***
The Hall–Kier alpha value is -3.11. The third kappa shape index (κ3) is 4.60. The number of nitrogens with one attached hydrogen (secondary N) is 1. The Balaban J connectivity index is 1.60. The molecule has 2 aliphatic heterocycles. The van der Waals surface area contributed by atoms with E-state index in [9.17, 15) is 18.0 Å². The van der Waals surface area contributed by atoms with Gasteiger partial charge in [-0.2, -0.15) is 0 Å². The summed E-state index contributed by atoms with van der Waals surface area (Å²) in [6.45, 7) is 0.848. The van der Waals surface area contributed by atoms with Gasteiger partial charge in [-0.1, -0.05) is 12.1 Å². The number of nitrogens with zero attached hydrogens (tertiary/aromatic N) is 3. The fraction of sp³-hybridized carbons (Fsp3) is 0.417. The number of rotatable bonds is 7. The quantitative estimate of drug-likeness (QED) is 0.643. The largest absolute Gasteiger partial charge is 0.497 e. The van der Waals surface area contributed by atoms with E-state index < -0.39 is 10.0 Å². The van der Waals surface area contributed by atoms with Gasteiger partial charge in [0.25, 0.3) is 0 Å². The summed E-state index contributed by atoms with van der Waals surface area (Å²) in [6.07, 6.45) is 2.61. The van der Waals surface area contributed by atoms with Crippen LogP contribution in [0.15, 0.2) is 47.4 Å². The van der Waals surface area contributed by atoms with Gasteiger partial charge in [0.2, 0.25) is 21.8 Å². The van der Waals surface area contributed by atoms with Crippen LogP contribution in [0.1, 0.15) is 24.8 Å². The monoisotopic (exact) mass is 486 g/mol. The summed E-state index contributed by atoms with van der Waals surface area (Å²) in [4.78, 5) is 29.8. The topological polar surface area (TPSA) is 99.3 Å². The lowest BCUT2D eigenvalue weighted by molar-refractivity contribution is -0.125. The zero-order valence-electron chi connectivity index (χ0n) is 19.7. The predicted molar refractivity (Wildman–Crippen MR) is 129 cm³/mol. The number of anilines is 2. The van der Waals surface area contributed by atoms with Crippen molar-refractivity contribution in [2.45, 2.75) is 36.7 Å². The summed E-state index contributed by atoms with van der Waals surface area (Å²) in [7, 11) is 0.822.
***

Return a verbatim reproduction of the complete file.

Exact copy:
The Hall–Kier alpha value is -3.11. The third kappa shape index (κ3) is 4.60. The number of nitrogens with one attached hydrogen (secondary N) is 1. The Balaban J connectivity index is 1.60. The molecule has 2 aliphatic heterocycles. The van der Waals surface area contributed by atoms with E-state index in [9.17, 15) is 18.0 Å². The van der Waals surface area contributed by atoms with Gasteiger partial charge in [-0.2, -0.15) is 0 Å². The summed E-state index contributed by atoms with van der Waals surface area (Å²) in [6.45, 7) is 0.848. The van der Waals surface area contributed by atoms with Gasteiger partial charge in [-0.1, -0.05) is 12.1 Å². The number of nitrogens with zero attached hydrogens (tertiary/aromatic N) is 3. The fraction of sp³-hybridized carbons (Fsp3) is 0.417. The number of rotatable bonds is 7. The quantitative estimate of drug-likeness (QED) is 0.643. The largest absolute Gasteiger partial charge is 0.497 e. The van der Waals surface area contributed by atoms with E-state index < -0.39 is 10.0 Å². The van der Waals surface area contributed by atoms with Gasteiger partial charge in [0.25, 0.3) is 0 Å². The summed E-state index contributed by atoms with van der Waals surface area (Å²) in [6.07, 6.45) is 2.61. The van der Waals surface area contributed by atoms with Crippen LogP contribution in [0.15, 0.2) is 47.4 Å². The van der Waals surface area contributed by atoms with Gasteiger partial charge in [0.2, 0.25) is 21.8 Å². The van der Waals surface area contributed by atoms with Crippen LogP contribution in [0.1, 0.15) is 24.8 Å². The monoisotopic (exact) mass is 486 g/mol. The summed E-state index contributed by atoms with van der Waals surface area (Å²) in [4.78, 5) is 29.8. The topological polar surface area (TPSA) is 99.3 Å². The lowest BCUT2D eigenvalue weighted by molar-refractivity contribution is -0.125. The zero-order valence-electron chi connectivity index (χ0n) is 19.7. The predicted molar refractivity (Wildman–Crippen MR) is 129 cm³/mol. The number of anilines is 2. The van der Waals surface area contributed by atoms with Crippen molar-refractivity contribution in [2.45, 2.75) is 36.7 Å². The summed E-state index contributed by atoms with van der Waals surface area (Å²) in [7, 11) is 0.822.